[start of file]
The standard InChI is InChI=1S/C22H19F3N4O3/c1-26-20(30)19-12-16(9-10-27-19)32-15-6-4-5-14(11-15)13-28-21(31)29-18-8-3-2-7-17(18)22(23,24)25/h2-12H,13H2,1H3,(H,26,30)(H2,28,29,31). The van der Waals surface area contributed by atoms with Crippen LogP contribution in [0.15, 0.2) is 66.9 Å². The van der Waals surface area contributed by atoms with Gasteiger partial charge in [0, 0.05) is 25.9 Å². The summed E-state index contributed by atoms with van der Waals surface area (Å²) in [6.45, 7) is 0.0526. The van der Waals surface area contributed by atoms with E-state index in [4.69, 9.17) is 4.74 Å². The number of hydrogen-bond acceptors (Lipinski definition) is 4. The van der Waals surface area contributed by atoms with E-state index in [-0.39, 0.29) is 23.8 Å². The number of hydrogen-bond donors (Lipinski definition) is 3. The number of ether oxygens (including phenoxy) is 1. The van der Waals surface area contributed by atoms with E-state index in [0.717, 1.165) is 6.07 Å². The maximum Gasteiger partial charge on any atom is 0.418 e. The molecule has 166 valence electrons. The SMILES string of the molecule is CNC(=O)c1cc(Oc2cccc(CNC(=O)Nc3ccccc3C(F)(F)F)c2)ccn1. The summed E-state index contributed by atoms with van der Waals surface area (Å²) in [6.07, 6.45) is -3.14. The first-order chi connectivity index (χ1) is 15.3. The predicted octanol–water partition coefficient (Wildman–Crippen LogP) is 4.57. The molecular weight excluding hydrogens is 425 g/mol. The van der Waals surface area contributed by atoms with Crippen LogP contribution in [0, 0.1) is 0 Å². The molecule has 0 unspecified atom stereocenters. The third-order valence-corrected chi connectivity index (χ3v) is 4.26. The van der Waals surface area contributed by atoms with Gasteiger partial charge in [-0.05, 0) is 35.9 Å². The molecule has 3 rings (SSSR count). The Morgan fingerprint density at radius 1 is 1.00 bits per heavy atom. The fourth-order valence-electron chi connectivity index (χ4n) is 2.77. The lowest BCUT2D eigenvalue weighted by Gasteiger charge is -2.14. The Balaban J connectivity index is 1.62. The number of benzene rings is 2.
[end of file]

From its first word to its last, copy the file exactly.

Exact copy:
The standard InChI is InChI=1S/C22H19F3N4O3/c1-26-20(30)19-12-16(9-10-27-19)32-15-6-4-5-14(11-15)13-28-21(31)29-18-8-3-2-7-17(18)22(23,24)25/h2-12H,13H2,1H3,(H,26,30)(H2,28,29,31). The van der Waals surface area contributed by atoms with Crippen LogP contribution in [0.15, 0.2) is 66.9 Å². The van der Waals surface area contributed by atoms with Gasteiger partial charge in [0, 0.05) is 25.9 Å². The summed E-state index contributed by atoms with van der Waals surface area (Å²) in [6.45, 7) is 0.0526. The van der Waals surface area contributed by atoms with E-state index in [4.69, 9.17) is 4.74 Å². The number of hydrogen-bond acceptors (Lipinski definition) is 4. The van der Waals surface area contributed by atoms with E-state index in [-0.39, 0.29) is 23.8 Å². The number of hydrogen-bond donors (Lipinski definition) is 3. The number of ether oxygens (including phenoxy) is 1. The van der Waals surface area contributed by atoms with E-state index in [0.717, 1.165) is 6.07 Å². The maximum Gasteiger partial charge on any atom is 0.418 e. The molecule has 166 valence electrons. The SMILES string of the molecule is CNC(=O)c1cc(Oc2cccc(CNC(=O)Nc3ccccc3C(F)(F)F)c2)ccn1. The summed E-state index contributed by atoms with van der Waals surface area (Å²) in [6.07, 6.45) is -3.14. The first-order chi connectivity index (χ1) is 15.3. The predicted octanol–water partition coefficient (Wildman–Crippen LogP) is 4.57. The molecular weight excluding hydrogens is 425 g/mol. The van der Waals surface area contributed by atoms with Crippen LogP contribution in [0, 0.1) is 0 Å². The molecule has 0 unspecified atom stereocenters. The third-order valence-corrected chi connectivity index (χ3v) is 4.26. The van der Waals surface area contributed by atoms with Gasteiger partial charge in [-0.05, 0) is 35.9 Å². The molecule has 3 rings (SSSR count). The Morgan fingerprint density at radius 1 is 1.00 bits per heavy atom. The fourth-order valence-electron chi connectivity index (χ4n) is 2.77. The lowest BCUT2D eigenvalue weighted by Gasteiger charge is -2.14. The Balaban J connectivity index is 1.62. The number of benzene rings is 2.